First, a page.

Seat Belt Use Among Long-Haul Truck Drivers — United States, 2010
|MMWR Early Release|
Vol. 64, Early Release
March 3, 2015
Vital Signs: Seat Belt Use Among Long-Haul Truck Drivers — United States, 2010
Early ReleaseMarch 3, 2015 / 64(Early Release);1-5
1, , PhD1, , PhD2, , PhD1, , PhD1, , MSSM1, , MPH2, , PhD3, , PhD2 (Author affiliations at end of text), MD
Background: Motor vehicle crashes were the leading cause of occupational fatalities in the United States in 2012, accounting for 25% of deaths. Truck drivers accounted for 46% of these deaths. This study estimates the prevalence of seat belt use and identifies factors associated with nonuse of seat belts among long-haul truck drivers (LHTDs), a group of workers at high risk for fatalities resulting from truck crashes.
Methods: CDC analyzed data from its 2010 national survey of LHTD health and injury. A total of 1,265 drivers completed the survey interview. Logistic regression was used to examine the association between seat belt nonuse and risk factors.
Results: An estimated 86.1% of LHTDs reported often using a seat belt, 7.8% used it sometimes, and 6.0% never. Reporting never using a belt was associated with often driving ≥10 mph (16 kph) over the speed limit (adjusted odds ratio [AOR] = 2.9), working for a company with no written safety program (AOR = 2.8), receiving two or more tickets for moving violations in the preceding 12 months (AOR = 2.2), living in a state without a primary belt law (AOR = 2.1); and being female (AOR = 2.3).
Conclusions: Approximately 14% of LHTDs are at increased risk for injury and death because they do not use a seat belt on every trip. Safety programs and other management interventions, engineering changes, and design changes might increase seat belt use among LHTDs.
Implications for Public Health: Primary state belt laws can help increase belt use among LHTDs. Manufacturers can use recently collected anthropometric data to design better-fitting and more comfortable seat belt systems.
In 2012, motor vehicle crash fatalities (1,153) accounted for 25% of all occupational fatalities (4,628) in the United States.* Of these motor vehicle crash fatalities, 46% of the decedents were truck drivers. In 2012, 2.6 million truck drivers were employed in the United States; 1.7 million drove heavy trucks and tractor-trailers with gross vehicle weight rating (GVWR) >26,000 pounds, and another 840,000 drove medium-sized trucks with GVWR between 10,001 and 26,000 pounds.† The majority of heavy and tractor-trailer truck drivers were long-haul truck drivers (LHTDs), meaning they delivered goods over intercity routes that can span more than one state.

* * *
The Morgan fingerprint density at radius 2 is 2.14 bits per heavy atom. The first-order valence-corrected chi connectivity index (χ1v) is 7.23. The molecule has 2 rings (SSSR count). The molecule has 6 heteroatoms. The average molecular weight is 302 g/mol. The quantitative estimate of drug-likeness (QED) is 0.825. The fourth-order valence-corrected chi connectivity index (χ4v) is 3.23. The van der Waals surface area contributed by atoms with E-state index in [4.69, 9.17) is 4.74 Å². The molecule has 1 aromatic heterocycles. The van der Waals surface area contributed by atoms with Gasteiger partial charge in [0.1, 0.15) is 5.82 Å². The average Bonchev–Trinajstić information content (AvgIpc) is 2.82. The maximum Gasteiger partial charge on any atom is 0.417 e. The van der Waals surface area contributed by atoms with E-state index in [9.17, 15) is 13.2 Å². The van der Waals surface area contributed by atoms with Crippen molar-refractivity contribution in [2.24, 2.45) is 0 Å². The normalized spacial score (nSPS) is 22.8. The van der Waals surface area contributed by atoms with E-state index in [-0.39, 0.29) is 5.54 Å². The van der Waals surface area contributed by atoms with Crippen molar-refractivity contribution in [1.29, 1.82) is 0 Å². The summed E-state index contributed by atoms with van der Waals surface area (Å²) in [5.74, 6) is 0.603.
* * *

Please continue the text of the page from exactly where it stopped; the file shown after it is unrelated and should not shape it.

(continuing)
After decreasing to the lowest level ever in 2009, large-truck (GVWR greater than 10,000 pounds)§ occupant deaths have been increasing (1). In 2012, 697 occupants of large trucks died in crashes, and another 26,000 were injured (1). About 41% of truck drivers who lost ≥1 work day from a motor vehicle crash in 2012 missed ≥31 days.¶ Federal regulations require drivers of large trucks to wear a seat belt.** But at least 35% of the truck drivers who died in 2012 were not wearing a seat belt (2). This report estimates the prevalence of seat belt use and identifies factors associated with nonuse of seat belts among LHTDs.
In 2010, CDC conducted a nationally representative, personal interview survey of LHTD behavioral characteristics and risk factors at 32 truck stops along interstate highways across the contiguous United States (3). LHTDs were eligible for the survey if they: 1) had driven a truck with three or more axles as their main job for 12 months or more, and 2) took at least one mandatory 10-hour rest period away from home during each delivery run. Eligible drivers were recruited to participate in the survey when they entered the truck stop. Of 3,759 eligible drivers approached, 1,670 (44.4%) participated, of whom 1,265 (75.7%) completed the interview. Self-reported data were collected regarding LHTD crashes, demographics, working conditions, and other risk factors. Details of the sampling design, truck stop selection, survey administration, probability weighting for national estimates, and 95% confidence interval computation have been described (3).